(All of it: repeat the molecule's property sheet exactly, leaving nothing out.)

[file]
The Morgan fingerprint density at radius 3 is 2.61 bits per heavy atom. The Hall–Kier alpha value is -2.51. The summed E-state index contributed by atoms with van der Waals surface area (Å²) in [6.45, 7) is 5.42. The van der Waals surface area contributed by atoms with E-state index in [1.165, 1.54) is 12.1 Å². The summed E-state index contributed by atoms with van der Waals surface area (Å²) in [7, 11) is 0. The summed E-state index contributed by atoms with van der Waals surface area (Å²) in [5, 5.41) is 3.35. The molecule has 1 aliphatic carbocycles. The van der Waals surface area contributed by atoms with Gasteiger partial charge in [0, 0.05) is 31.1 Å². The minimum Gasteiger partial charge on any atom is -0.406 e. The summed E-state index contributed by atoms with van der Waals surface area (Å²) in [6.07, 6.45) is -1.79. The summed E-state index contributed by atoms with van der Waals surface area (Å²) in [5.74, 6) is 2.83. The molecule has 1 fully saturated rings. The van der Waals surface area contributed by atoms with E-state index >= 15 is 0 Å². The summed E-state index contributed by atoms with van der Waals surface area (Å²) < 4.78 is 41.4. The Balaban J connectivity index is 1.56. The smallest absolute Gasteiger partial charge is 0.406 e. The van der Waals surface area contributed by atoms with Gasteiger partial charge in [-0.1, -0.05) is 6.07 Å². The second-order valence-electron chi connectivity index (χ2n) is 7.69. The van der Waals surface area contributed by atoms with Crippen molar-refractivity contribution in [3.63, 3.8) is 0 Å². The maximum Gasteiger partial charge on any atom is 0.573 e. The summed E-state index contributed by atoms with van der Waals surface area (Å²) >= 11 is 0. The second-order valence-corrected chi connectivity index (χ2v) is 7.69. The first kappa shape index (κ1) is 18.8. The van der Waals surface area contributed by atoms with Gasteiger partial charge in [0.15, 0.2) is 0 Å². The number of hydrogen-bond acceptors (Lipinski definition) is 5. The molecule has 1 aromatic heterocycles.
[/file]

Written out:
The Morgan fingerprint density at radius 3 is 2.61 bits per heavy atom. The Hall–Kier alpha value is -2.51. The summed E-state index contributed by atoms with van der Waals surface area (Å²) in [6.45, 7) is 5.42. The van der Waals surface area contributed by atoms with E-state index in [1.165, 1.54) is 12.1 Å². The summed E-state index contributed by atoms with van der Waals surface area (Å²) in [7, 11) is 0. The summed E-state index contributed by atoms with van der Waals surface area (Å²) in [5, 5.41) is 3.35. The molecule has 1 aliphatic carbocycles. The van der Waals surface area contributed by atoms with Gasteiger partial charge in [0, 0.05) is 31.1 Å². The minimum Gasteiger partial charge on any atom is -0.406 e. The summed E-state index contributed by atoms with van der Waals surface area (Å²) in [6.07, 6.45) is -1.79. The summed E-state index contributed by atoms with van der Waals surface area (Å²) in [5.74, 6) is 2.83. The molecule has 1 fully saturated rings. The van der Waals surface area contributed by atoms with E-state index >= 15 is 0 Å². The summed E-state index contributed by atoms with van der Waals surface area (Å²) < 4.78 is 41.4. The Balaban J connectivity index is 1.56. The smallest absolute Gasteiger partial charge is 0.406 e. The van der Waals surface area contributed by atoms with Gasteiger partial charge in [-0.1, -0.05) is 6.07 Å². The second-order valence-electron chi connectivity index (χ2n) is 7.69. The van der Waals surface area contributed by atoms with Crippen molar-refractivity contribution in [3.63, 3.8) is 0 Å². The maximum Gasteiger partial charge on any atom is 0.573 e. The summed E-state index contributed by atoms with van der Waals surface area (Å²) >= 11 is 0. The second-order valence-corrected chi connectivity index (χ2v) is 7.69. The first kappa shape index (κ1) is 18.8. The van der Waals surface area contributed by atoms with Gasteiger partial charge in [0.15, 0.2) is 0 Å². The number of hydrogen-bond acceptors (Lipinski definition) is 5. The molecule has 1 aromatic heterocycles.